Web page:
You may not know it, but our cheater meters are working all the time.
When we feel trust, our cheater meter fades into the background. Everything feels good (that’s the oxytocin talking). But our cheater meters emerge the moment we experience distrust. Did your boss not include you in a decision that affects you? Did your peer forget to inform you about a bit of info relating to your job? Think about it. You know vividly when you distrust someone. Your cheater meter is a finely tuned instrument—one that you may not have even known existed. It’s working right now as you read this. Do you feel you’re getting useful information? Is this what you hoped to be learning? That’s your cheater meter at work.
Let’s add another layer of nuance to this trust business:
Each of us sets our cheater meter a bit differently.
This is particularly evident at the start of a relationship. Some people trust until they have data that convinces them otherwise. Some people distrust until they see evidence that they can trust. And a small percentage is on the margins: they either trust too much or rarely feel trust. Look at the following table and think about where your cheater meter is set.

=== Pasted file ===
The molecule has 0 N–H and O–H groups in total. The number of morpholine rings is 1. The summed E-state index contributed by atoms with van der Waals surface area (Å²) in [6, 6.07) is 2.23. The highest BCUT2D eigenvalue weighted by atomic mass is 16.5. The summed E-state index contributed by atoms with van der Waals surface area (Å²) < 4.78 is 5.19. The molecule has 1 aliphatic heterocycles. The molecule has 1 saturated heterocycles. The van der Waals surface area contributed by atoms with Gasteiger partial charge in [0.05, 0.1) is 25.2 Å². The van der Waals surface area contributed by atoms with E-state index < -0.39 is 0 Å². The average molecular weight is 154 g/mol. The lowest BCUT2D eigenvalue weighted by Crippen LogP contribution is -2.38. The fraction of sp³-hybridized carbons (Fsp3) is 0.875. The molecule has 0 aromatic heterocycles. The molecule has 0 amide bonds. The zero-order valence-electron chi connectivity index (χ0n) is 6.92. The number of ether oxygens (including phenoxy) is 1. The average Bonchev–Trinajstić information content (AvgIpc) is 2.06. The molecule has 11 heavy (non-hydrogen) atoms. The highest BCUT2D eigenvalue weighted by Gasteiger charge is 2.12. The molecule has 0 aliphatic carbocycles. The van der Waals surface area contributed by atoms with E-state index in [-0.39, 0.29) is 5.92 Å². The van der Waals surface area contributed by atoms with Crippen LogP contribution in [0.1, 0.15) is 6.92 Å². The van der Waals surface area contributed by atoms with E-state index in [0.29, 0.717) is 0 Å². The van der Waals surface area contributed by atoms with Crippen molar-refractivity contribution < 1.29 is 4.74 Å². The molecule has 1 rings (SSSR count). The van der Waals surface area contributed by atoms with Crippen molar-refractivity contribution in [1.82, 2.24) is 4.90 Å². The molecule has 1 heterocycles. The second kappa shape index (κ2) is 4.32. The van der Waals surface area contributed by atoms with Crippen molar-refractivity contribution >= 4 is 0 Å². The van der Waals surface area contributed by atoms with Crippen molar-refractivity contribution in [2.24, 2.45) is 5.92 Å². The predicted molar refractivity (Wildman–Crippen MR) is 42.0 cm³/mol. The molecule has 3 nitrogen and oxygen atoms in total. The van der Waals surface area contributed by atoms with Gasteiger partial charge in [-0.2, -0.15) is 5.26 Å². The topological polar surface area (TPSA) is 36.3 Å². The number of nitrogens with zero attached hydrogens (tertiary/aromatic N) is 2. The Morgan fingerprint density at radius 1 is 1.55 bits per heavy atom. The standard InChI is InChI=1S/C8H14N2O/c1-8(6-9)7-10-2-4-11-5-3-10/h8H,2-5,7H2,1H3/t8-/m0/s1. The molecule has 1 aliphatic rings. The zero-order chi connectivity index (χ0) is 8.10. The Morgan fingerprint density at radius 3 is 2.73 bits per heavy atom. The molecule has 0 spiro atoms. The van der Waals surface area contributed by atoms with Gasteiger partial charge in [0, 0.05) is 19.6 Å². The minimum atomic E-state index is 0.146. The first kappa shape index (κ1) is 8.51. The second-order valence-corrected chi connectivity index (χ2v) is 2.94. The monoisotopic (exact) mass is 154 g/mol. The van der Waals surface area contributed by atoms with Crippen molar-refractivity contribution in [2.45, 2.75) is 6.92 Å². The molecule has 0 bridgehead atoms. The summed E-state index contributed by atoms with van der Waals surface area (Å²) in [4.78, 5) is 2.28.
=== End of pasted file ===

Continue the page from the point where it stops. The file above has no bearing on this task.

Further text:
If you said “trust until” you join roughly 45 percent of the population who feel that way. Another 45 percent say they “distrust until.” The remaining 10 percent occupy the two extremes, again in roughly even percentages. People have different trust orientations. That’s important to remember as you think about strategies for building trust.
Another dimension of trust has to do with expectations. Some have very high expectations and thus are easily disappointed. Others have low expectations and don’t feel particularly bothered when their expectations aren’t met.
So how do you build trust?
At the most basic level, trust is about reciprocity.
Reciprocity means getting treated fairly. In a work setting, this means people feel trust when they are paid fairly for the work they do. They feel trust when they are recognized for a job well done. Reciprocity hinges on predictability. If you’ve said something will occur if certain expectations are met, you’d better adhere to the deal—otherwise, you’ll set off a chain reaction of distrust.